There are lots of examples of creative solutions transforming cities. Transforming banking and finance, merging policy with financial structures to unleash a new market — carbon pricing is a good example. Once you start carbon pricing you unleash new solutions, new technologies, and new markets in renewable technologies and low-carbon solutions because funding is channelled differently.
There could be emphasis on training if trying to move a new sector from oil and gas to renewables. Think of the high paying jobs in construction and engineering there could be if there were incentive programs for individual families or companies. If we could say, “We’re going to give you X amount of rebate on your taxes or cash back to insulate your home,” imagine how many high paying jobs that would create, and this would offset economic downturn in provinces suffering from plummeting prices of oil and gas.
Do you think we have a hope with regard to climate change?
There are challenges but exciting things could happen. I’m very hopeful. What we need to work out is what the priorities should be in terms of a low carbon transition for society. We’ve got to move fast and we’ve got to be vigilant, but there are a lot of positive, hopeful, and committed people working on tangible solutions. All these things are in place, it is just a matter of being creative about how we change things.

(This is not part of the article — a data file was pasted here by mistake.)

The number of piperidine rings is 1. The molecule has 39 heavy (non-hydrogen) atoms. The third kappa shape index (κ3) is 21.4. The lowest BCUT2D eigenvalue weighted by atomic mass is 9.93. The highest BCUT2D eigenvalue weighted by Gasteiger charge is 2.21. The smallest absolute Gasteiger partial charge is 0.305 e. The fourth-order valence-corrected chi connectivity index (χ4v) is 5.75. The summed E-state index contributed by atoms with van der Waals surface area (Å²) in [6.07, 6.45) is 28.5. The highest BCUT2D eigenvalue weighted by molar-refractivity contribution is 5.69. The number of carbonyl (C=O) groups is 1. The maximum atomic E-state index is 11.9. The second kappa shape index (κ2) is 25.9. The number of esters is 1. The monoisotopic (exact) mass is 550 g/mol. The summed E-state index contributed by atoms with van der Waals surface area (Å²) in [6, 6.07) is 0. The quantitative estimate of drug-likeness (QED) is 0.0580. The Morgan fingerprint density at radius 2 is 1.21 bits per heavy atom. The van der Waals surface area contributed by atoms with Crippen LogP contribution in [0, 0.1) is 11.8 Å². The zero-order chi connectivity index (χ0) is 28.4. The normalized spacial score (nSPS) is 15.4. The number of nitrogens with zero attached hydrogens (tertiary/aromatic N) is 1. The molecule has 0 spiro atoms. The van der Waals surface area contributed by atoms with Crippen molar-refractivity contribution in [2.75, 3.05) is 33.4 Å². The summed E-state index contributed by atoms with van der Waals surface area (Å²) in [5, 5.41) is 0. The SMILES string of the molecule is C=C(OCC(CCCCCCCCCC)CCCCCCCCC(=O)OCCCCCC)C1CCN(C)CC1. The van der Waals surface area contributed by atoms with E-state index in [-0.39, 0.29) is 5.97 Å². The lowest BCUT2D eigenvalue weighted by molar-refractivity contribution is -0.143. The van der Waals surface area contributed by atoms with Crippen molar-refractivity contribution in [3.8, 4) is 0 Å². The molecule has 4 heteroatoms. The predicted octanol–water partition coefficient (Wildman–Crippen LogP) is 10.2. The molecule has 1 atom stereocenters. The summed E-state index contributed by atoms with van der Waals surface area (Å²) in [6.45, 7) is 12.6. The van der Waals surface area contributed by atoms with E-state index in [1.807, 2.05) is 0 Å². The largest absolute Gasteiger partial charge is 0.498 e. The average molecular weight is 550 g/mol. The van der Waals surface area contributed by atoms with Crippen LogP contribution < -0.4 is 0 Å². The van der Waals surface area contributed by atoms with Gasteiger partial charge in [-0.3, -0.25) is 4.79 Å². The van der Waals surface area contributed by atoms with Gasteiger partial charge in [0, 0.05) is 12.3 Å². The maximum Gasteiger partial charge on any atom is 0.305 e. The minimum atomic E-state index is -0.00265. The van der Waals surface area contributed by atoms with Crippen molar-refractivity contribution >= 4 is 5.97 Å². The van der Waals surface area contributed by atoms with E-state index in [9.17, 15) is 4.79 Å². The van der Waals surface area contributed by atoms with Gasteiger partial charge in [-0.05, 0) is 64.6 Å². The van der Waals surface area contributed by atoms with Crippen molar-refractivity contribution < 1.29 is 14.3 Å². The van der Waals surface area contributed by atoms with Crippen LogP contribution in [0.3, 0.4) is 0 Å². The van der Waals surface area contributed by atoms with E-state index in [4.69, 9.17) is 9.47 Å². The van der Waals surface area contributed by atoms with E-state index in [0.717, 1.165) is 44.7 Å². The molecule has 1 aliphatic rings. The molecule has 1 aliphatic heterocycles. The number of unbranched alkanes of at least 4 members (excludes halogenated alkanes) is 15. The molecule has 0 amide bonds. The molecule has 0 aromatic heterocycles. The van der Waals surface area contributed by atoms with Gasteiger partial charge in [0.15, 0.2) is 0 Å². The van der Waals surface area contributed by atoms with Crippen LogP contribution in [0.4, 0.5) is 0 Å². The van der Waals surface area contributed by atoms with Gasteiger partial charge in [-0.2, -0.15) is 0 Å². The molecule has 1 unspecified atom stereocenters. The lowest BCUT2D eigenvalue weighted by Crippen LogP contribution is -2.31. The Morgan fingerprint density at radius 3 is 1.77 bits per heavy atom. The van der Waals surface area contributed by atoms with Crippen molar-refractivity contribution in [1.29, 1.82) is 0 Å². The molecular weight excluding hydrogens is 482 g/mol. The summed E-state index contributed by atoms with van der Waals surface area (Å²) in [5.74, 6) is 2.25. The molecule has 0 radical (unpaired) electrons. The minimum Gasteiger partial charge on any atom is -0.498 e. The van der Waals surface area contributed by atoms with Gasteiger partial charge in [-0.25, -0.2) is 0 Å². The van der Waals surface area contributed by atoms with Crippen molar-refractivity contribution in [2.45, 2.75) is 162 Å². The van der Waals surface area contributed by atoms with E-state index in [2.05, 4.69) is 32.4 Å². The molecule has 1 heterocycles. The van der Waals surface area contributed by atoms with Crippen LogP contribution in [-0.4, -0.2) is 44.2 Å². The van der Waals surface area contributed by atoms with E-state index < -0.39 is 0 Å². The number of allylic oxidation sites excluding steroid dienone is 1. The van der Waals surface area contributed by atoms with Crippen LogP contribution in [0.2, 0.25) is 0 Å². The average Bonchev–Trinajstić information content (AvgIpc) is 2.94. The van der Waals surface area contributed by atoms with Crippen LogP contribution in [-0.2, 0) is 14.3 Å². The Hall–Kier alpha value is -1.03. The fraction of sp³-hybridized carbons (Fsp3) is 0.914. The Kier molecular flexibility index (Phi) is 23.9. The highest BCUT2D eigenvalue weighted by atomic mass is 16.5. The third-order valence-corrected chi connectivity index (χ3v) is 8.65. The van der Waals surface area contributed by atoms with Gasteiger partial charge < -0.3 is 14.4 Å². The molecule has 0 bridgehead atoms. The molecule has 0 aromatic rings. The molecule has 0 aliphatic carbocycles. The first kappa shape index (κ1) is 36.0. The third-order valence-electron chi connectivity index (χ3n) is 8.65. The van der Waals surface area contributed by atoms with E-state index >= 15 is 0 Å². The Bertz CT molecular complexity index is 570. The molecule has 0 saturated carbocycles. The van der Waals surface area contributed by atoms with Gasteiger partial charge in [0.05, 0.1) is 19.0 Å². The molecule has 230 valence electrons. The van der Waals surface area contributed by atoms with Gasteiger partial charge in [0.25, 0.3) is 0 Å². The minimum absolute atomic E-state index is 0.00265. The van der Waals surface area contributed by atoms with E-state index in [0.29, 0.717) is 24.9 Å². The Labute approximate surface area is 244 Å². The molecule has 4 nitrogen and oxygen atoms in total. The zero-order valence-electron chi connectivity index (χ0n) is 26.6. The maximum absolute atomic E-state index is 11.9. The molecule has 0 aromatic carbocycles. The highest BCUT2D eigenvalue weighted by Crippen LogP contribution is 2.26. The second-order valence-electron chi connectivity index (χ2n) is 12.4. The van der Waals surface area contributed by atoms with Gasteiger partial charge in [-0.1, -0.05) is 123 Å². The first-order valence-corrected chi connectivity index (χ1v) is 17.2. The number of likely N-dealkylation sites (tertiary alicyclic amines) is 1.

How do you manage this challenging work with being a mom?
I don’t know. That’s partly why I stopped at one, I don’t know how people balance a career with multiple children — this is tough! Maybe if I’d had my son ten years earlier I’d have a different perspective.
There’s been discussion in academia about this, because when women go through their tenure track years they’re also their childbearing years so it’s really difficult. I’m not sure that there’s enough support. In my case not only did I stop the clock on my tenure track, but when I returned I was supposed to submit my tenure dossier but my mind was just mush! I was still sleep deprived, and there was no way I could fathom putting together a coherent book about who I am, what I’ve done, and where I’m going. I felt fortunate to get support from the university, but in the professional sector I’m not sure I would have had that. If you’re not wealthy, or you’re a single mom, or you don’t have nearby family to support you, it’s a real challenge.
That said, I’m really grateful to have this experience. It wasn’t easy to get pregnant, so I’m incredibly thankful I got to experience this love in my life. It really is the best, but still tough.